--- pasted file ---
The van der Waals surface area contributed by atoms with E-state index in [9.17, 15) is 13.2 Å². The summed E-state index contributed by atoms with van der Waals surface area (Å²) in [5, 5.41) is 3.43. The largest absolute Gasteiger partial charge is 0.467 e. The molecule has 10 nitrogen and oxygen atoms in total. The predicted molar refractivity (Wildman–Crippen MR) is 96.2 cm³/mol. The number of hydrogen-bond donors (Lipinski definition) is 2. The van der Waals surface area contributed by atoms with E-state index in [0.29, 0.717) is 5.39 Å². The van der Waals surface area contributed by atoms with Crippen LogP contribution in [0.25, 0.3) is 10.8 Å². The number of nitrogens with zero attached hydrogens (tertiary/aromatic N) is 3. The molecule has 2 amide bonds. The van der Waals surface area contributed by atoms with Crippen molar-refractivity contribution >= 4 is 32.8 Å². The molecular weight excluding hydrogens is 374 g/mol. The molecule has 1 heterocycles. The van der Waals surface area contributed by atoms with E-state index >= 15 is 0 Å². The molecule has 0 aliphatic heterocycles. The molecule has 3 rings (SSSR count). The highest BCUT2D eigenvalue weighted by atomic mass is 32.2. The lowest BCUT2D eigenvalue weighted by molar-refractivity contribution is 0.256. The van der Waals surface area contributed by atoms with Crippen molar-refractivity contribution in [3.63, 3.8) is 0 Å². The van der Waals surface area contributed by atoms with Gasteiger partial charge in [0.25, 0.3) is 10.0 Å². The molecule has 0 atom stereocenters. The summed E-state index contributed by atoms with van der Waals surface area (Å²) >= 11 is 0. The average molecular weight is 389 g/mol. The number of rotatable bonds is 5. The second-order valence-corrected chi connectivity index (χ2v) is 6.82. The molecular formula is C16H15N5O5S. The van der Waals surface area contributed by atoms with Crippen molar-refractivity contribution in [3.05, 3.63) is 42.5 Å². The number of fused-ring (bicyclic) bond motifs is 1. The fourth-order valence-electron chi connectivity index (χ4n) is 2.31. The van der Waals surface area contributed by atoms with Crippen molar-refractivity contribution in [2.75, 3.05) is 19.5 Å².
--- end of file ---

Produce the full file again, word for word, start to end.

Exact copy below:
The van der Waals surface area contributed by atoms with E-state index in [9.17, 15) is 13.2 Å². The summed E-state index contributed by atoms with van der Waals surface area (Å²) in [5, 5.41) is 3.43. The largest absolute Gasteiger partial charge is 0.467 e. The molecule has 10 nitrogen and oxygen atoms in total. The predicted molar refractivity (Wildman–Crippen MR) is 96.2 cm³/mol. The number of hydrogen-bond donors (Lipinski definition) is 2. The van der Waals surface area contributed by atoms with E-state index in [0.29, 0.717) is 5.39 Å². The van der Waals surface area contributed by atoms with Crippen LogP contribution in [0.25, 0.3) is 10.8 Å². The number of nitrogens with zero attached hydrogens (tertiary/aromatic N) is 3. The molecule has 2 amide bonds. The van der Waals surface area contributed by atoms with Crippen molar-refractivity contribution >= 4 is 32.8 Å². The molecular weight excluding hydrogens is 374 g/mol. The molecule has 1 heterocycles. The van der Waals surface area contributed by atoms with E-state index >= 15 is 0 Å². The molecule has 0 aliphatic heterocycles. The molecule has 3 rings (SSSR count). The highest BCUT2D eigenvalue weighted by atomic mass is 32.2. The lowest BCUT2D eigenvalue weighted by molar-refractivity contribution is 0.256. The van der Waals surface area contributed by atoms with Crippen molar-refractivity contribution in [3.63, 3.8) is 0 Å². The van der Waals surface area contributed by atoms with Gasteiger partial charge in [0.25, 0.3) is 10.0 Å². The molecule has 0 atom stereocenters. The summed E-state index contributed by atoms with van der Waals surface area (Å²) >= 11 is 0. The average molecular weight is 389 g/mol. The number of rotatable bonds is 5. The second-order valence-corrected chi connectivity index (χ2v) is 6.82. The molecular formula is C16H15N5O5S. The van der Waals surface area contributed by atoms with Crippen molar-refractivity contribution in [3.05, 3.63) is 42.5 Å². The number of fused-ring (bicyclic) bond motifs is 1. The fourth-order valence-electron chi connectivity index (χ4n) is 2.31. The van der Waals surface area contributed by atoms with Crippen molar-refractivity contribution in [2.75, 3.05) is 19.5 Å².